dossier: Carbon trading
Above: the failure of the 2009 Climate Change Conference in Copenhagen to agree new emissions targets left the carbon-trading market in disarray, with carbon prices falling in the immediate aftermath of the talks emissions, although it excludes those from transport, agriculture or domestic use. Meanwhile, the UN and the World Bank operate a scheme based on Certified Emissions Reductions (CER) credits. This allows developed nations to pay for carbon reductions in developing nations under the CDM; in turn, developing countries agreed to reduce carbon emissions and sell carbon credits in international markets. Companies in industrialised countries can then buy the credits in lieu of their own emissions.
Since the CDM began, 439.6 million CERs have been issued, equivalent to a CO2 saving of 439.6 million tonnes, according to the Risoe Centre at the UN’s Environment Programme, which collects this data. By 2012, this is expected to rise to 2.83 billion tonnes. In all, 2,400 CDM projects have been approved and a further 5,529 await implementation.
i n i t i a l e r ror By general consent, one of the major failings of carbon trading was the decision to issue the first round of ETS permits for free, and to base allocations on high, historical records of pollution. This created startling anomalies: until 2008, permits were allocated for 130 million more tonnes of carbon than were actually emitted, causing the price of carbon to crash from €30 a tonne to €10 and then to just €1 by 2007.
According to the CEO, the EU’s steel sector was allocated permits for 185 million tonnes of carbon last year, but emitted just 94 million tonnes. By 2013, the CEO says, the biggest steel firms can each expect to hold up to €100million worth of surplus permits, worth around €1.5billion at current market prices.
top countries by issued CERs 2003–10 Since the start of the CDM in December 2003, 49.5 per cent of all the CER credits issued have been for projects in China. The top eight countries have been issued 96 per cent of all CERs
CERs ofissued illions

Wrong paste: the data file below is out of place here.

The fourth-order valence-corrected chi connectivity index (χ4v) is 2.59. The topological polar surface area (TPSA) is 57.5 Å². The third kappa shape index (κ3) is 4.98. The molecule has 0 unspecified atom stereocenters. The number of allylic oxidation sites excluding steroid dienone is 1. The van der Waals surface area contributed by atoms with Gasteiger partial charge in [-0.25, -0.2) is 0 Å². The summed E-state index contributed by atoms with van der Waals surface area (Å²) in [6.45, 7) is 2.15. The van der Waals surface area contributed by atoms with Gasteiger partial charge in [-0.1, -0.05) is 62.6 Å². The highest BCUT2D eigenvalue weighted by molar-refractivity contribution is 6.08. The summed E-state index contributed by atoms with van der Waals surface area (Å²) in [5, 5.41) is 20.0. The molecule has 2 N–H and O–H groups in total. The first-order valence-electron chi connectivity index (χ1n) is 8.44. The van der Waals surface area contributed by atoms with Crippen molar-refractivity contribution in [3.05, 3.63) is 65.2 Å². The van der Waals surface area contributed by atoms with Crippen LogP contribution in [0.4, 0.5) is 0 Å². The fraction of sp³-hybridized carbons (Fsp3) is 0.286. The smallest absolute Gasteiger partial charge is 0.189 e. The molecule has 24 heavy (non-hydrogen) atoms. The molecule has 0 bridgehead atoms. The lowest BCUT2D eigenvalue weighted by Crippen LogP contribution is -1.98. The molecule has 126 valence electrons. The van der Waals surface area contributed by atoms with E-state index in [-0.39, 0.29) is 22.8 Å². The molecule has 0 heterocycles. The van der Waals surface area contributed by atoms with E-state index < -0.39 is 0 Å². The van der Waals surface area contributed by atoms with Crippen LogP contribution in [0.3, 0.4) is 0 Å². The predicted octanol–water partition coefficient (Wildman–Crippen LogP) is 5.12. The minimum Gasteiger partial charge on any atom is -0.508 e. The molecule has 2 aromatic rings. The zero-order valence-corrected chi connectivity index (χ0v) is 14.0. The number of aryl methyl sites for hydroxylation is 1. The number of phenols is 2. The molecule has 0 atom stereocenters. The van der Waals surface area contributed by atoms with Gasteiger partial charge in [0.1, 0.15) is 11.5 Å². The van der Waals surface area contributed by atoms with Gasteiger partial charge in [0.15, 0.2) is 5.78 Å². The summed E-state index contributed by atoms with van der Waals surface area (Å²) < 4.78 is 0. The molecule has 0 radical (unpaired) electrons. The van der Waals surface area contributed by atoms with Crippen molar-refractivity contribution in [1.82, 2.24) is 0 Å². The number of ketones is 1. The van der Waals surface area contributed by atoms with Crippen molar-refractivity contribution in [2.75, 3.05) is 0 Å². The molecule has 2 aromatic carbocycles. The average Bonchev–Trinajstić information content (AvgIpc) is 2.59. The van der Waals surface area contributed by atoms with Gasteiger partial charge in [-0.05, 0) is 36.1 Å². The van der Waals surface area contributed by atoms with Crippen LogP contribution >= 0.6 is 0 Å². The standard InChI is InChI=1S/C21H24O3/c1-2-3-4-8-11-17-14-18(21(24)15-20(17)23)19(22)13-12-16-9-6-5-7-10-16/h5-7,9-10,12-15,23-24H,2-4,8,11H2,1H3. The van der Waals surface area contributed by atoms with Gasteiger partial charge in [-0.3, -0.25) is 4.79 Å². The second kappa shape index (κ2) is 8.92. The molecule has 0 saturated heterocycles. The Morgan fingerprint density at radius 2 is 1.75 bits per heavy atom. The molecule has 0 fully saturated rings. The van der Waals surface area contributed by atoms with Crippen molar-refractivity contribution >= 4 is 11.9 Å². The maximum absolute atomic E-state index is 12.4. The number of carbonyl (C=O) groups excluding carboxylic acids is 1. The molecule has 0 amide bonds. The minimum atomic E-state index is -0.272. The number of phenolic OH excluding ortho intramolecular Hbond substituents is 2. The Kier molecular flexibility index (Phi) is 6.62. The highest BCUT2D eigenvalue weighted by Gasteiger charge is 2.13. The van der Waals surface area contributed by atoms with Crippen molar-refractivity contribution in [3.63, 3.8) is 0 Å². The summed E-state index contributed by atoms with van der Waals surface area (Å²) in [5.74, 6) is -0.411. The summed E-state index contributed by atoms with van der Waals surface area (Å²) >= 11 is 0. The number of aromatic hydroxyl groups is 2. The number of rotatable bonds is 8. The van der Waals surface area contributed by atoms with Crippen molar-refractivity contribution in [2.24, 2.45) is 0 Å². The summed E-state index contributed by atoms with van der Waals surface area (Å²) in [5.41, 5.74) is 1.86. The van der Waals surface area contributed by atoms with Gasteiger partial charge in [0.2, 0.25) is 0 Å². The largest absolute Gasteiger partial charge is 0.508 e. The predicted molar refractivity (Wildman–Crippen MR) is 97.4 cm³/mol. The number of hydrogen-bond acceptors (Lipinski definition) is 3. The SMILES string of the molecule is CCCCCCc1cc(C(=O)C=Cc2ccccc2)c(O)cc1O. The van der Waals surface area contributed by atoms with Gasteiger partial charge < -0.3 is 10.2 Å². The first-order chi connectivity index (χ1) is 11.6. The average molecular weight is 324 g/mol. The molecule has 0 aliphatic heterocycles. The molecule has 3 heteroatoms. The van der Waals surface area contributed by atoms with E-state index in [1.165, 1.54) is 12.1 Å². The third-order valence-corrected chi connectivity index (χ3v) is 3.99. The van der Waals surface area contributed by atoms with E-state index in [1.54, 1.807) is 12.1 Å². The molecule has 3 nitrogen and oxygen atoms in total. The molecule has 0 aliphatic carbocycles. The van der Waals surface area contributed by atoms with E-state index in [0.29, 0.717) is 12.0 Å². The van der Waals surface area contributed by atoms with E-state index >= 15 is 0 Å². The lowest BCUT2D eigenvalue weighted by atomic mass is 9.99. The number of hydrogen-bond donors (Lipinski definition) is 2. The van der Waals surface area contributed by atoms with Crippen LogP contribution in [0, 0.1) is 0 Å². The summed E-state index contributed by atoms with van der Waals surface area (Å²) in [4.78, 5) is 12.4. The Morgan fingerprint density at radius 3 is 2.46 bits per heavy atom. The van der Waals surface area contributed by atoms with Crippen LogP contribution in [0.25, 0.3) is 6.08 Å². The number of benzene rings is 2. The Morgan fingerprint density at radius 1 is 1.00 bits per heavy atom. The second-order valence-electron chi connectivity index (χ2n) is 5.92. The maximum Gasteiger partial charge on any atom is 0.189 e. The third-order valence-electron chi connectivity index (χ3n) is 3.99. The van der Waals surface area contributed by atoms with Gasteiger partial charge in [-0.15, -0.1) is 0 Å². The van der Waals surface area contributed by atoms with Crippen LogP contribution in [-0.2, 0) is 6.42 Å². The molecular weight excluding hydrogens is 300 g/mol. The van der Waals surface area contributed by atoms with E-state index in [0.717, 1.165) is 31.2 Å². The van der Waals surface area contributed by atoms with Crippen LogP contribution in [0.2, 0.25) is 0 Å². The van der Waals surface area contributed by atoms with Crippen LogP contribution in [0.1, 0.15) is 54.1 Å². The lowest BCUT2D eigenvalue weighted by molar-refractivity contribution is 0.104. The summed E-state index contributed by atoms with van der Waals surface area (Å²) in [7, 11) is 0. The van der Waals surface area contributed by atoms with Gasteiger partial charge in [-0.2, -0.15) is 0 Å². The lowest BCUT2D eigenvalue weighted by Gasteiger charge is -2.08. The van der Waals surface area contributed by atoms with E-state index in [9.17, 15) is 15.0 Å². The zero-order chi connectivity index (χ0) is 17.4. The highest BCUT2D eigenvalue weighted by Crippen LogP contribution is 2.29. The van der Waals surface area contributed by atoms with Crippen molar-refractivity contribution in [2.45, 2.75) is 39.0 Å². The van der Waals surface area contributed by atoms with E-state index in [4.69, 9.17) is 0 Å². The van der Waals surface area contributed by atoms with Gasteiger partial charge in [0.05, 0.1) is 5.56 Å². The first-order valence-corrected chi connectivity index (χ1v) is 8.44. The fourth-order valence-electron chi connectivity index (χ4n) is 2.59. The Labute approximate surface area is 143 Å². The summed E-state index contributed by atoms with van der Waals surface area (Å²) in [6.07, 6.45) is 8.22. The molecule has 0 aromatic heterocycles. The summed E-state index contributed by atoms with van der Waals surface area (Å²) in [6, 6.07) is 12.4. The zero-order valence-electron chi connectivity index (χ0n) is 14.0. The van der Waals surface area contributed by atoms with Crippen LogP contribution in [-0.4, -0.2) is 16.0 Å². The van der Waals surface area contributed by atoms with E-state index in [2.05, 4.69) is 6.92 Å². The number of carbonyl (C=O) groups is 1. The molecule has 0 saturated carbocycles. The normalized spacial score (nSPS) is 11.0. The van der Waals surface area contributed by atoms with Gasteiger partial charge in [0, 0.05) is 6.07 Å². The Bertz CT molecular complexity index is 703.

India China South
Korea gypt Chile Mexico Brazil
90% 80% 70% 60% 50% 40% 30% 20% 10% 0%
CERs llissued ofa share lative
SOURCE: UNEP Risoe CDM/JI Pipeline Analysis and Database, October 2010
‘It’s scandalous,’ says Balanya. ‘They will be able to bank those permits or sell them for a profit. They won’t make any reductions in carbon emissions – they will continue as normal and actually make a vast profit from doing so.’
Balanya believes that this is unlikely to improve under the next round of credits, known as Phase Three, which will run from 2013 until 2020. Power companies must pay for permits in future, but Balanya points out that they are likely to pass this cost on to consumers. Heavy industry will still get permits for free up to 2020, as will three quarters of all manufacturing companies.
Another concern is the way in which carbon trading has shifted the debate on climate change. ‘It has dominated discussions on how to tackle climate change,’ says Clifton. ‘The cap was set way too high and the system is so incredibly opaque and complex, it’s very difficult to expose what’s going on. Relying on the UN and the EU as our main tools to bring down emissions is a very high-risk strategy. Carbon trading is being pushed as a silver bullet, overshadowing more cost-effective forms of cutting emissions. It also further locks us into high-carbon infrastructure rather than lessening society’s dependence on fossil fuels to generate its energy.’
Freedom of information requests to the European Commission have revealed evidence of the furious – and successful – lobbying of the commission by industry, which ultimately overturned the ambition to force companies to buy permits from 2008. ‘The problem with ETS is that it’s completely permeable to lobbying,’ says Balanya. ‘Many companies, such as BP, supported the creation of ETS because, at the time, there was talk of carbon taxes. Steel, cement, oil and chemical companies took part in massive lobbying. They said that if they were forced to buy permits, they would have to relocate outside the EU, and that [would have] involved huge job losses. Even if that wasn’t true, as a political argument, it worked very well.’
em i s s i ons i mpact Even advocates of carbon trading admit that the system is under severe strain. ‘These are pretty dark days for anybody supporting emissions trading across the world,’ says Henry Derwent, chief executive officer of the International Emissions Trading Association, which advocates business participation in cap and trade. ‘There’s a feeling that there isn’t much support for trading and market mechanisms in the UN negotiations. That lends itself to a grim determination to keep up the ETS, if not to extend it.’
december 2010 www.geographical.co.uk 45